Transcript: Super Committee Rep. Chris Van Hollen’s Q&A on previous debt proposals

Joint Select Committee on Deficit Reduction Hearing: Overview of Previous Debt Proposals on Nov. 1, 2011

Transcript of Rep. Chris Van Hollen’s (D-MD) Question and Answer Session: 

Rep. Chris Van Hollen (D-MD), member of the Joint Select Committee on Deficit Reduction. IMAGE SOURCE: DeficitReduction.gov

Rep. Chris Van Hollen (D-MD): 

“Thank you, Mr. Chairman. I want to join my colleagues in thanking all of you for your terrific service to our country in many different capacities.

“Mr. Bowles, thank you for recognizing the actions that Congress has already taken to date, including passage of the Budget Control Act has already achieved projected savings of close to $1 trillion in discretionary funds, which isn’t far from the targets that all of you set in your work. The major difference being you actually had a higher part of that coming from the defense cuts, is that not the case?”

 

Erskine Bowles: 

“We actually divided ours between security and non-security.”

 

Rep. Chris Van Hollen: 

“Right, so you were about $1.2 trillion in discretionary; half of that is $600 billion. I think the figures will show that your proposals took more than has been taken to date from the defense side of the equation.

“I think many of us view your general approaches here as balanced approaches, balanced frameworks. So I want to put the discretionary piece to the side for a minute because we’ve come close to achieving – in some cases, overachieving – your targets.

“In Simpson-Bowles, as you’ve mentioned, Mr. Bowles, you had $500 billion gross cuts in Medicare and Medicaid. You actually took some savings out of that net – it was around $400 billion. But on the revenue, I just want people to understand because what you had in both your plans was what us budget geeks called genuine CBO-Joint Tax Committee – scorable revenue. As you mentioned, Mr. Bowles, your baseline assumed, as part of your deficit projections, that we would have about $800, which is equivalent to about the amount of money that would be generated from allowing the rates for the folks at the very top to lapse, correct?”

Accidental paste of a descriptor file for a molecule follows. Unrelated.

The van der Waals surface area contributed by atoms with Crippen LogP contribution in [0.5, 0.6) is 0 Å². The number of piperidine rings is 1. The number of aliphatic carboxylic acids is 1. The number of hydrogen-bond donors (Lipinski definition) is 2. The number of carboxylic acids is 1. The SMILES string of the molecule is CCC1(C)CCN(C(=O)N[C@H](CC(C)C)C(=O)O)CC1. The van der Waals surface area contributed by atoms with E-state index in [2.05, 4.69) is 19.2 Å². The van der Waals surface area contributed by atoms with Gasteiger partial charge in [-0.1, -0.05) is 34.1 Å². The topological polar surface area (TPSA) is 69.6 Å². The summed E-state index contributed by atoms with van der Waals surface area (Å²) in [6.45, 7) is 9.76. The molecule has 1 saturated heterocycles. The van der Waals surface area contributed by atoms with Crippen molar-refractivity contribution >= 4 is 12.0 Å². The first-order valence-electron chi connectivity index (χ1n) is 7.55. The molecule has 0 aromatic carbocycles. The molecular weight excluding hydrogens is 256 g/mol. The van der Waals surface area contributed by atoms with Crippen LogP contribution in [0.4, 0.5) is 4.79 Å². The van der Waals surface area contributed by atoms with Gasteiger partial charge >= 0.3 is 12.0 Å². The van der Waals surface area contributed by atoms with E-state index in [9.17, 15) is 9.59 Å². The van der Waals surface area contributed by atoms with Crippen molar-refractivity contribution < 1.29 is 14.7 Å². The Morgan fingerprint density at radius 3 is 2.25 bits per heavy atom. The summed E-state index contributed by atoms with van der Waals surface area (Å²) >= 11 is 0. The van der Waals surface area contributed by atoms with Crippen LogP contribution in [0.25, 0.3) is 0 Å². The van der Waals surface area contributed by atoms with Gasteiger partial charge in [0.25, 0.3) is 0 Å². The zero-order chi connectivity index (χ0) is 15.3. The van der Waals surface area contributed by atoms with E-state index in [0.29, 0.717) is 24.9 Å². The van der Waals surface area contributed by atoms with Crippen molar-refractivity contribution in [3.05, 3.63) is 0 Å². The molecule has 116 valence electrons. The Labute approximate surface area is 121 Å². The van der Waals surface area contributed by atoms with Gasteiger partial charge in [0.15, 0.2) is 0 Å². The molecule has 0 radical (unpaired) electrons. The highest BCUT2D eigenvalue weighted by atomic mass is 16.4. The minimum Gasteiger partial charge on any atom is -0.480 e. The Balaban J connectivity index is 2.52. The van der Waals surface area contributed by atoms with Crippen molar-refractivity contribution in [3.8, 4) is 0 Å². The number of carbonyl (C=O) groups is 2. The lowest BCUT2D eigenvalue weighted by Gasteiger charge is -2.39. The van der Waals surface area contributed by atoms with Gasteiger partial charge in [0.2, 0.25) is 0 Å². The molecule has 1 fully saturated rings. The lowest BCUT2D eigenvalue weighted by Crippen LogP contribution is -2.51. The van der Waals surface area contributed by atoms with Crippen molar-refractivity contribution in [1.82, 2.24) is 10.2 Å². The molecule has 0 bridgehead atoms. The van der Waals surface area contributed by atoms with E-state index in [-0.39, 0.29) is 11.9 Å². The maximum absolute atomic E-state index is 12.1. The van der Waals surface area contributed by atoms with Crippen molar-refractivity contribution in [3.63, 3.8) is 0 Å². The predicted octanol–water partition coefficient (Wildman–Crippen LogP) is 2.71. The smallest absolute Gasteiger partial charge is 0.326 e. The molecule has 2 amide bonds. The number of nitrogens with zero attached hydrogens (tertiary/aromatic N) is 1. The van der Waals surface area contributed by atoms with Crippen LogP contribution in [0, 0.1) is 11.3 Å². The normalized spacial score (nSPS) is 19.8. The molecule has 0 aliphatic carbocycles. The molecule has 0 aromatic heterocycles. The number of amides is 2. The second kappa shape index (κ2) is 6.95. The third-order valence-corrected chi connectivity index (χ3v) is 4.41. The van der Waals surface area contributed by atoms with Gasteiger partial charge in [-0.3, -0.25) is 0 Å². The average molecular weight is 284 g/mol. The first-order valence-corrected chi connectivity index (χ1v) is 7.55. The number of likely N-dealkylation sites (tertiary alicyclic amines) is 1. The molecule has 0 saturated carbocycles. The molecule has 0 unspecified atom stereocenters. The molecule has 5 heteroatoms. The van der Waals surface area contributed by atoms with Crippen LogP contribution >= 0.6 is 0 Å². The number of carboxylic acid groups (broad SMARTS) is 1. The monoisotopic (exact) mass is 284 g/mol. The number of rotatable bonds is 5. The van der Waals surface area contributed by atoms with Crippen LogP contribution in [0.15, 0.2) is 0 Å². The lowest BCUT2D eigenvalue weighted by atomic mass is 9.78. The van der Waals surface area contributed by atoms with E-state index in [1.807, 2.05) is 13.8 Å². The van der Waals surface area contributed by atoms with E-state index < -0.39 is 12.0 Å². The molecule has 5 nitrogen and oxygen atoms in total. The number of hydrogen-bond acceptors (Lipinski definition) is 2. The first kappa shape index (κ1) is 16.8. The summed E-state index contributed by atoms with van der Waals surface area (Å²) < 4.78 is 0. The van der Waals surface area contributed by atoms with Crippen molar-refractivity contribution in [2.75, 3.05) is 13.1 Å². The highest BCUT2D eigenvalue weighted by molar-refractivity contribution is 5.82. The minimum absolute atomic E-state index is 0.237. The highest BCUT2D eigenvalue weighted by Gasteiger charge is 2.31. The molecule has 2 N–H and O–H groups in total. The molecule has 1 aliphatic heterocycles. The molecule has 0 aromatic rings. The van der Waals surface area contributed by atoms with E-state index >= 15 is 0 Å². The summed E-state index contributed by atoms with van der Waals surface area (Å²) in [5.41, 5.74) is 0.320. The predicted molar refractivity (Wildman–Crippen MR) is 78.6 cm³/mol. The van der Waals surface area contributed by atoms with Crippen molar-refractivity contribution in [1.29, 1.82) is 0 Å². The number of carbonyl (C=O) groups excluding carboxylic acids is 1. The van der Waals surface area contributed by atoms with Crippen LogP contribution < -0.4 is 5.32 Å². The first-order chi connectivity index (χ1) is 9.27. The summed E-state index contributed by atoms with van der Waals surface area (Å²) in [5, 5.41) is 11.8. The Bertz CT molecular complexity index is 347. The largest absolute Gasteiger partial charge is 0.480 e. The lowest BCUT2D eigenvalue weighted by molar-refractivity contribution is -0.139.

Erskine Bowles: 

“That’s absolutely correct.”

 

Rep. Chris Van Hollen:

“And then on top of that, you had proposals, through tax reform and the other things that you talked about, generate another about $1.2 trillion, is that right?”

 

Erskine Bowles: 

“Right. That’s exactly right.”

 

Rep. Chris Van Hollen:

“So again, on the Budget Committee when we’re comparing that to what we call the current policy baselines compared to CBO, that’s about $2.1 trillion, $2.2 trillion tax cut compared to current law. Excuse me, revenue increase compared to current law. It’s a tax break. Looking at your testimony, Dr. Rivlin and Sen. Domenici, you come in at about the same place – $2.2 trillion under the current law baseline, correct?”

 

Dr. Alice Rivlin: 

“Right.”

 

Rep. Chris Van Hollen:

“So let me just ask the one of the questions with respect to tax reform: I take it from looking at both of your reports that you would want tax reform to be done in a way that maintains the – at least the – current progressivity of the tax code, is that correct?”